Mr Hue is talking to an older man who has pulled up along side on his motorbike and stares out to sea with solemn eyes. He looks younger than his sixty something years - on the white streaking through a wiry goatee gives away his age. He tells me that he lives in Ho Chi Minh and that he fought in the American (what the Vietnamese refer to as the Vietnam war) as a 19 year old Marine. This is the first time he has been back since the war. He has come to remember his friends and family that he lost in the war. His eyes fill with tears as he tells me about the friends he lost in combat - some who took their own lives. 

“We were without food or drink, without ammunition. Some of my friends killed themselves with grenades, because they were without hope.” 

He apologies for getting upset. I thank him for sharing his story. Again - with such a bloody and savage recent history I shouldn't be suprised that I have met people still nursing the wounds. It is a sombre end to the afternoon. 

We finish the day visiting the Marble mountain. As the sun is setting I head up the hill past a windy village filled with marble statues. There are a tour group from Mauritious with me in sensible travel sandals and pleated shorts. I tag along with them to go in the various caves as the damp, the dripping and the darkening light is beginning to un -nerve me. The buddha cave is eery -the walls and ceiling drip with globules of unseen condensatin, its filled with bats and the smell of incense. Someone I think is a guide shows me where to go, helping me up a stone. I don't feel comfortable as the stones are wet and slippery and i'm in flip flops – he has also brushed his hand against my arse one too many times for it to be an accident. I back off and bark at him. He asks for a tip. Not likely mate.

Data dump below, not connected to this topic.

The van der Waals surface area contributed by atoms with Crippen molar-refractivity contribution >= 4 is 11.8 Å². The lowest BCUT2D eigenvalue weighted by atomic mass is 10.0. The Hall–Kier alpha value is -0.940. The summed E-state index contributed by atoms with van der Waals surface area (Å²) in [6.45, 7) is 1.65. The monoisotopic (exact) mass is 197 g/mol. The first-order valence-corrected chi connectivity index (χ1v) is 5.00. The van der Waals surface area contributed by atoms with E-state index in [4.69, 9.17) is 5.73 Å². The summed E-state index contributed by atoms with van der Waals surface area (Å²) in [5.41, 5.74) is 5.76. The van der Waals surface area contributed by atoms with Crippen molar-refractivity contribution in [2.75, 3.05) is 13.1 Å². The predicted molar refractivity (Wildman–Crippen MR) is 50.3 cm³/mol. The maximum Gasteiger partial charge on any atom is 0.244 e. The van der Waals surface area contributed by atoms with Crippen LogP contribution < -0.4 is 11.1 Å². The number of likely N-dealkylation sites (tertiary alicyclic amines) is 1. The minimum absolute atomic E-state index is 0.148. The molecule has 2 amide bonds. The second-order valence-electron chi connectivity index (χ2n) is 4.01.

The rest of the mountain is also set with caves of differing sizes – some filled with Budhha statues. I go into another cavernous one and another “guide” also chats me up whilst handing me incense sticks to light and offer to the statues. I do but i'm feeling uncomfortable. The sun has almost set. Its dark and cold and i'm in a strange shadowy place with men that don't know how to keep their hands to themselves. 

I make my way back down the mountain and find Mr Hue and we head into Hoi -an. 

He takes me to the hotel where he stays and the staff greet me with a complimentary cup of green tea, macaroons and face wipes. It's needed to get the grime and dirt off the day. I'm given a room next to reception which they assure me will be quiet. 

The next day I go upstairs to the roof terrace and take my obligatory banana and chocolate pancake and coffee. When I come down 20 minutes later the cleaners are doing my room which I find suspicous but I pick up my purse and Mr Hue and I get going. 

We arrive about an hour later into My son. These ancient ruins are from the Cham civilisation that ruled Vietnam from 200 ad, its a World Unesco Heritage site and its been compared to Angkor Wat – but as i'm heading to the latter in Cambodia I kind of wish i'd saved my time. Entry fee is 60,000 (about 2 quid) and just as I arrive there is a show put on in the cultural centre. A mix of women in exotic sequiny straps make langorous dance moves slowly and listlessly lifting their legs and curling their arms to forms their many handed goddess shapes. Another man comes on – he is a big hit in the local village apparently and plays traditional Cham music on a kind of kazoo through which he manages circular breathing – enabling him to hold a particularly loud raspberryish note for an excruciatingly long time. I can feel the women in front of me clench their cheeks as they smile through gritted teeth. Sitll its only half and hour – which always makes a good show in my book. The rest of My Son is a series of temples that are categorised under letter headings. Some are undergoing restoration. Its a scorching day and the ruins are packed with tourists in their groups with tour guides explaining the history......i go into a cube shaped temple which was used as a tomb. Its pitch black inside and cool. Suddenly a guide outside starts screaming: